Photo courtesy of CNBC
“Mom, I’m fine.”
Those were the final words of Wadea Al-Fayoume, the six-year-old Palestinian American who was fatally stabbed 26 times at his home in Plainfield Township, Illinois on October 14, 2023. The young boy’s mother, 32-year-old Hanaan Shahin, also suffered more than a dozen serious stab injuries but survived. She could not attend her son’s funeral which was held two days later as she was still hospitalised.
Wadea was a hapless victim of a horrific hate crime. He was killed because he was a Muslim and a Palestinian. His assailant was a 71-year-old man, Joseph Czuba, the family’s landlord, who had allegedly screamed, “You Muslims must die!” during the attack. He is also reported to have shouted, “You are killing our kids in Israel. You Palestinians don’t deserve to live!”
Wadea’s family had no reason to suspect what was to occur as the landlord and tenants had previously enjoyed cordial relations. Czuba had bought the little boy toys, even built him a tree house and allowed him to swim in a makeshift pool. “He was friendly to the whole family but especially to the kid, who he treated like a grandson,” according to Wadea’s uncle, Yousef Hannon. On that fateful Saturday morning, the child had run to Czuba for a hug upon seeing him and was instead brutally knifed to death.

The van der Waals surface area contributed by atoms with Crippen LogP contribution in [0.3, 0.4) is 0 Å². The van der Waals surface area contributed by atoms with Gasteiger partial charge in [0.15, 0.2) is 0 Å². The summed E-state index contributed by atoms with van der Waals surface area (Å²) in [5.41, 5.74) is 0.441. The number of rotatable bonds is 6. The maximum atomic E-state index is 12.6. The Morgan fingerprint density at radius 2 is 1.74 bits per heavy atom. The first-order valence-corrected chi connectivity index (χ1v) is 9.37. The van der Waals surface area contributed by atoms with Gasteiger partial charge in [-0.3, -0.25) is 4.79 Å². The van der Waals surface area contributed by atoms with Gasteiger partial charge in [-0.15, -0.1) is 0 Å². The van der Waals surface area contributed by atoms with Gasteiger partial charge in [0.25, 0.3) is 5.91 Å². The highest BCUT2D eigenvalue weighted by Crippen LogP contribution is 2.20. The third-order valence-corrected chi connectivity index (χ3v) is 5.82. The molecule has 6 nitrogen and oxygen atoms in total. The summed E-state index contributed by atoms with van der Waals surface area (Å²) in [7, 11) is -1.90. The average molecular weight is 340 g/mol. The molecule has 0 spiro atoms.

The crime did not take place in a vacuum. The hatred towards Muslims was a result of a toxic media diet culminating in the death of an innocent child and severe injuries to his equally innocent mother. It is among the countless, tragic incidents that underscore how negative media portrayals make it more acceptable to attack other groups of human beings and result in real world violence.
In the days leading to the violent crime, Czuba had grown paranoid about his tenants. A regular listener of conservative radio talk shows, he had become obsessed with the Israel-Palestine conflict and feared that Shahin was going to “call over her Palestinian friends or family to harm them,” Czuba’s wife Mary told investigators. Czuba was thus spurred by the hateful rhetoric and anti-Palestinian racism that reached him via at least one and possibly many media platforms.